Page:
Jennifer Aniston has been fighting the same tabloid narrative for more than a decade now: that she’s sad and single and desperately wants children. The Dumplin‘ actress’ astronomical professional success constantly plays second fiddle to her personal life—and what the public thinks is wrong with it. It’s a sexist battle that women in Hollywood over a certain age who aren’t married with children still endure, even in 2018.
In her new interview with ELLE magazine, Aniston doubles down on the fact she doesn’t need a metaphorical white-picket fence and all that comes with it to feel complete.
“I don’t feel a void,” she said. “I really don’t. My marriages [to Brad Pitt and Justin Theroux], they’ve been very successful, in [my] personal opinion. And when they came to an end, it was a choice that was made because we chose to be happy, and sometimes happiness didn’t exist within that arrangement anymore.”
She adds, “We live in a society that messages women: By this age, you should be married; by this age, you should have children. That’s a fairy tale. That’s the mold we’re slowly trying to break out of.”
In fact, Aniston isn’t even sure she wants children. She finds the idea “quite honestly, kind of frightening.” “Some people are just built to be wives and have babies,” she says. “I don’t know how naturally that comes to me.”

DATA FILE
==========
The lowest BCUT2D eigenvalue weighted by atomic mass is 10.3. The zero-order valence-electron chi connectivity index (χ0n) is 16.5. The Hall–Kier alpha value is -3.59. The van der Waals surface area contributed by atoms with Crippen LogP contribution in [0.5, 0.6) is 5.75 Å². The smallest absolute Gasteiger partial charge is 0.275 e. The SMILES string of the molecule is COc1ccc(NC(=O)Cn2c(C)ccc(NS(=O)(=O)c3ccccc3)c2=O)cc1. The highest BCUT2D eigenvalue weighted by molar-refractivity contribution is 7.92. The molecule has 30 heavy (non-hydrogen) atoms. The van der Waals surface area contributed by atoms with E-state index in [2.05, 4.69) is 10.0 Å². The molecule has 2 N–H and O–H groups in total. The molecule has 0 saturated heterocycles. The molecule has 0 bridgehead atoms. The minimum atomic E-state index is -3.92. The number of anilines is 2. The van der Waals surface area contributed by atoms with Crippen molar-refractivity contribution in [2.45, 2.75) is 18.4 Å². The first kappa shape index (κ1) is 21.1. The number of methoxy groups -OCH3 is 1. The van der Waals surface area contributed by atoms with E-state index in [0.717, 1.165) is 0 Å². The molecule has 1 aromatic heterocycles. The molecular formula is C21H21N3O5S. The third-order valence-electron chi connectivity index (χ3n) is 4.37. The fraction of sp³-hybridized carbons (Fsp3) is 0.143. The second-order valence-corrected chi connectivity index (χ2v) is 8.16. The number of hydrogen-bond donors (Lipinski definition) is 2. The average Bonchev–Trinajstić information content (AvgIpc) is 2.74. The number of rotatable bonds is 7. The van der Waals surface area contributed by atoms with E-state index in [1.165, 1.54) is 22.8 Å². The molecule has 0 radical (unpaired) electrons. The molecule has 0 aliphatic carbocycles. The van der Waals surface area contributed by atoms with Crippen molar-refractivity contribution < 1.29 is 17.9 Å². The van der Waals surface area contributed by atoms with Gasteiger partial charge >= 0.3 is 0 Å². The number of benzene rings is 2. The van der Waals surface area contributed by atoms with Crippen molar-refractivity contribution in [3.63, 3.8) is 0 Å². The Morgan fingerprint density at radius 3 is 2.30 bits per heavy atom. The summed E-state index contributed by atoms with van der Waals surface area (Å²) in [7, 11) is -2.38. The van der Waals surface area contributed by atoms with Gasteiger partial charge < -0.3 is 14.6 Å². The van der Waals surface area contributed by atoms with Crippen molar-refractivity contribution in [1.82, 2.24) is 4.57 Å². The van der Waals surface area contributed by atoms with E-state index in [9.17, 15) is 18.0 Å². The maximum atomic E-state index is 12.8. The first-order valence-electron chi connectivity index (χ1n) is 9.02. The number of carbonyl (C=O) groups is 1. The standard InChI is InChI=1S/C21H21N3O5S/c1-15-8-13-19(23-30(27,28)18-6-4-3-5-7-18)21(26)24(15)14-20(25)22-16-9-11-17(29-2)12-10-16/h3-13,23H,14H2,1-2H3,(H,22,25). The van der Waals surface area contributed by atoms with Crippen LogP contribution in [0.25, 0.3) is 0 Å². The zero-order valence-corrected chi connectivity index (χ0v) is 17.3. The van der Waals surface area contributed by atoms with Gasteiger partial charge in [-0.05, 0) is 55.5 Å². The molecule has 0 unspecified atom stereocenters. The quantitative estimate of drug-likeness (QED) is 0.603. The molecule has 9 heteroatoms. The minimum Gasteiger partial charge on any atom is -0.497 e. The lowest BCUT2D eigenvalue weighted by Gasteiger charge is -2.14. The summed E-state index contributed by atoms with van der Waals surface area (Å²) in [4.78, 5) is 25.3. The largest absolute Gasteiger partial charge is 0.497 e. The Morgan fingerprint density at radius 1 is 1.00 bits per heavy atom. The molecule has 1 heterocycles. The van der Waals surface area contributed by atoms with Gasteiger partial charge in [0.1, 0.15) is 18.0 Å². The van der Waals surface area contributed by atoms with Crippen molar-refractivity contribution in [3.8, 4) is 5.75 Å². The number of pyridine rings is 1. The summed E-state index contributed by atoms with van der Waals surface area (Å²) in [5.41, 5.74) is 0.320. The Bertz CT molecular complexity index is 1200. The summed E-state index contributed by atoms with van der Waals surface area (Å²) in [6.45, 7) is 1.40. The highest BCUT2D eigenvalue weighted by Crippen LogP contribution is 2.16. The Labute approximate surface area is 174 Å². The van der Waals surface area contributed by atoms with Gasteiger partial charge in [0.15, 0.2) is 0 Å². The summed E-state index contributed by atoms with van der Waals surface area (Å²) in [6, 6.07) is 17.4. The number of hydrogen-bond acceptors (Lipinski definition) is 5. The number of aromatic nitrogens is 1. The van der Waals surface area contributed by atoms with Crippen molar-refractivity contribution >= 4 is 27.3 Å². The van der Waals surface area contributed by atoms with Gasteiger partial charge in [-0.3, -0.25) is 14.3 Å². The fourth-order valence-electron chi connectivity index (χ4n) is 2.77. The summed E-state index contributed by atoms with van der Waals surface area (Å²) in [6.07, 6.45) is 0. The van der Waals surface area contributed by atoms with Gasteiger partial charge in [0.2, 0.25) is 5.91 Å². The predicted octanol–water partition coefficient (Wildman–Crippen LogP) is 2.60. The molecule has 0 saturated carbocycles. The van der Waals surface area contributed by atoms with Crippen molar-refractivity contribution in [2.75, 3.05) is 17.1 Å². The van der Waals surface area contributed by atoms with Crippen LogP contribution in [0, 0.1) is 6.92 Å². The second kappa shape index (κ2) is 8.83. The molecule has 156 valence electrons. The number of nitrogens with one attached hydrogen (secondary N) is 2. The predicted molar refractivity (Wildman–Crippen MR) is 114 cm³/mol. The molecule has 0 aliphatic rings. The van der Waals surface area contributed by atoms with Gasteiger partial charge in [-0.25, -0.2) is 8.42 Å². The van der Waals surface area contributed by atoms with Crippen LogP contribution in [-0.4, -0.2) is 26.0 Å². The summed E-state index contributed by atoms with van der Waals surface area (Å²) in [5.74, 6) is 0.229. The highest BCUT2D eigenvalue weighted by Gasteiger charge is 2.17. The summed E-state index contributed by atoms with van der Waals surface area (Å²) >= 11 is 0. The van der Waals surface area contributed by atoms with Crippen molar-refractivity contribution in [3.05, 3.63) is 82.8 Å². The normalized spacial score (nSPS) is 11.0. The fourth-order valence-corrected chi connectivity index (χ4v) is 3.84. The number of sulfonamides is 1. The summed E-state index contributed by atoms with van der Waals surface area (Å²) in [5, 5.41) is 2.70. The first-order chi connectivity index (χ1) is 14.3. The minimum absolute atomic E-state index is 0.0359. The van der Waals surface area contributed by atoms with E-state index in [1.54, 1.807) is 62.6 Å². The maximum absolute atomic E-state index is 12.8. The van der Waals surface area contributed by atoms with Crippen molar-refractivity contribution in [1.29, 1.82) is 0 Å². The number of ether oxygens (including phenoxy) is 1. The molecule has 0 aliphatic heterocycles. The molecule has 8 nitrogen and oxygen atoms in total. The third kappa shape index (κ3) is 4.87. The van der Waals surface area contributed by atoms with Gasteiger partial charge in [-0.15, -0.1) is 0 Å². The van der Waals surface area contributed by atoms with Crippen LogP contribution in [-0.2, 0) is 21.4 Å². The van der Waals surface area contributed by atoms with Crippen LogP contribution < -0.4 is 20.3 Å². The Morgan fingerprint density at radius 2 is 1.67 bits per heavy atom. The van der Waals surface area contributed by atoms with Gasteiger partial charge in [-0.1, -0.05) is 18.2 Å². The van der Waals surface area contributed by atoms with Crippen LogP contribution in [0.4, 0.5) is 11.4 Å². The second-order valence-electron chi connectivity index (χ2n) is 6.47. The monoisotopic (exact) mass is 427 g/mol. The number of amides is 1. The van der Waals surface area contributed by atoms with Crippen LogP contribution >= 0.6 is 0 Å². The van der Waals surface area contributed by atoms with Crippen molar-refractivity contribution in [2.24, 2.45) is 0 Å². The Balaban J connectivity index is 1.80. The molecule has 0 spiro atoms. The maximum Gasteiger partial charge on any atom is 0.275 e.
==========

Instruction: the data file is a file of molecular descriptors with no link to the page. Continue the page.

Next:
That Aniston has to even justify her choices in the first place is frustrating. We should be past the idea that women need X, Y, or Z to be fulfilled. There is no blueprint to happiness, and Aniston says people “diminish everything she’s succeeded at” when they chose to focus on her marital status. “It’s such a shallow lens that people look through,” she says. “It’s the only place to point a finger at me as though it’s my damage—like it’s some sort of a scarlet letter on me that I haven’t yet procreated, or maybe won’t ever procreate.”
Ultimately, the Friends icon says she isn’t looking for that fairy tale happy ending, but a “happy existence.” “Why do we want a happy ending?” she says. “How about just a happy existence? A happy process? We’re all in process constantly. What quantifies happiness in someone’s life isn’t the ideal that was created in the ’50s. It’s not like you hear that narrative about any men.”
Read Aniston’s full ELLE profile here.